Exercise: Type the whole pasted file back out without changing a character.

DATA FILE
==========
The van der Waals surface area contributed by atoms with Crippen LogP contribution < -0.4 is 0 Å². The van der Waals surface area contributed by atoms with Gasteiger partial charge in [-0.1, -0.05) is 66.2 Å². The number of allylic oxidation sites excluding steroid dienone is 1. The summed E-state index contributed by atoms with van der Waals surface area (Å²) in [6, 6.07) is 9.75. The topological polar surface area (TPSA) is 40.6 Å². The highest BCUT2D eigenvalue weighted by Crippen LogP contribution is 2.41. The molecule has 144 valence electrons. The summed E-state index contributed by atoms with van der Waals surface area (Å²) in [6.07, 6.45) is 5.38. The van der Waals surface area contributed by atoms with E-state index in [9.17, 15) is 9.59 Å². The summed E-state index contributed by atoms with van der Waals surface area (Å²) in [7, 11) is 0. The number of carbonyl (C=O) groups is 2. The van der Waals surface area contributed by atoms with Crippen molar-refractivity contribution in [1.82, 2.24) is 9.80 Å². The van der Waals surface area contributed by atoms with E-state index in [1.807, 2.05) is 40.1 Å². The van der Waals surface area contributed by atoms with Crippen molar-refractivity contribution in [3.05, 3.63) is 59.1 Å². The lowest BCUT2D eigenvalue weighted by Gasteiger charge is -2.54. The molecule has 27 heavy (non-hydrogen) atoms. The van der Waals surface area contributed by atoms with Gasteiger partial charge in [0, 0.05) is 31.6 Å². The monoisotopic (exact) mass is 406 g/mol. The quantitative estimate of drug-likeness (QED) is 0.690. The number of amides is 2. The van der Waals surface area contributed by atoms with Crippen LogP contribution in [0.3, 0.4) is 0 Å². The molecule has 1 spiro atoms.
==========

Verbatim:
The van der Waals surface area contributed by atoms with Crippen LogP contribution < -0.4 is 0 Å². The van der Waals surface area contributed by atoms with Gasteiger partial charge in [-0.1, -0.05) is 66.2 Å². The number of allylic oxidation sites excluding steroid dienone is 1. The summed E-state index contributed by atoms with van der Waals surface area (Å²) in [6, 6.07) is 9.75. The topological polar surface area (TPSA) is 40.6 Å². The highest BCUT2D eigenvalue weighted by Crippen LogP contribution is 2.41. The molecule has 144 valence electrons. The summed E-state index contributed by atoms with van der Waals surface area (Å²) in [6.07, 6.45) is 5.38. The van der Waals surface area contributed by atoms with E-state index in [9.17, 15) is 9.59 Å². The summed E-state index contributed by atoms with van der Waals surface area (Å²) in [7, 11) is 0. The number of carbonyl (C=O) groups is 2. The van der Waals surface area contributed by atoms with Crippen molar-refractivity contribution in [1.82, 2.24) is 9.80 Å². The van der Waals surface area contributed by atoms with E-state index in [1.807, 2.05) is 40.1 Å². The van der Waals surface area contributed by atoms with Crippen molar-refractivity contribution in [3.05, 3.63) is 59.1 Å². The lowest BCUT2D eigenvalue weighted by Gasteiger charge is -2.54. The molecule has 27 heavy (non-hydrogen) atoms. The van der Waals surface area contributed by atoms with Gasteiger partial charge in [0, 0.05) is 31.6 Å². The monoisotopic (exact) mass is 406 g/mol. The quantitative estimate of drug-likeness (QED) is 0.690. The number of amides is 2. The van der Waals surface area contributed by atoms with Crippen LogP contribution in [0.3, 0.4) is 0 Å². The molecule has 1 spiro atoms.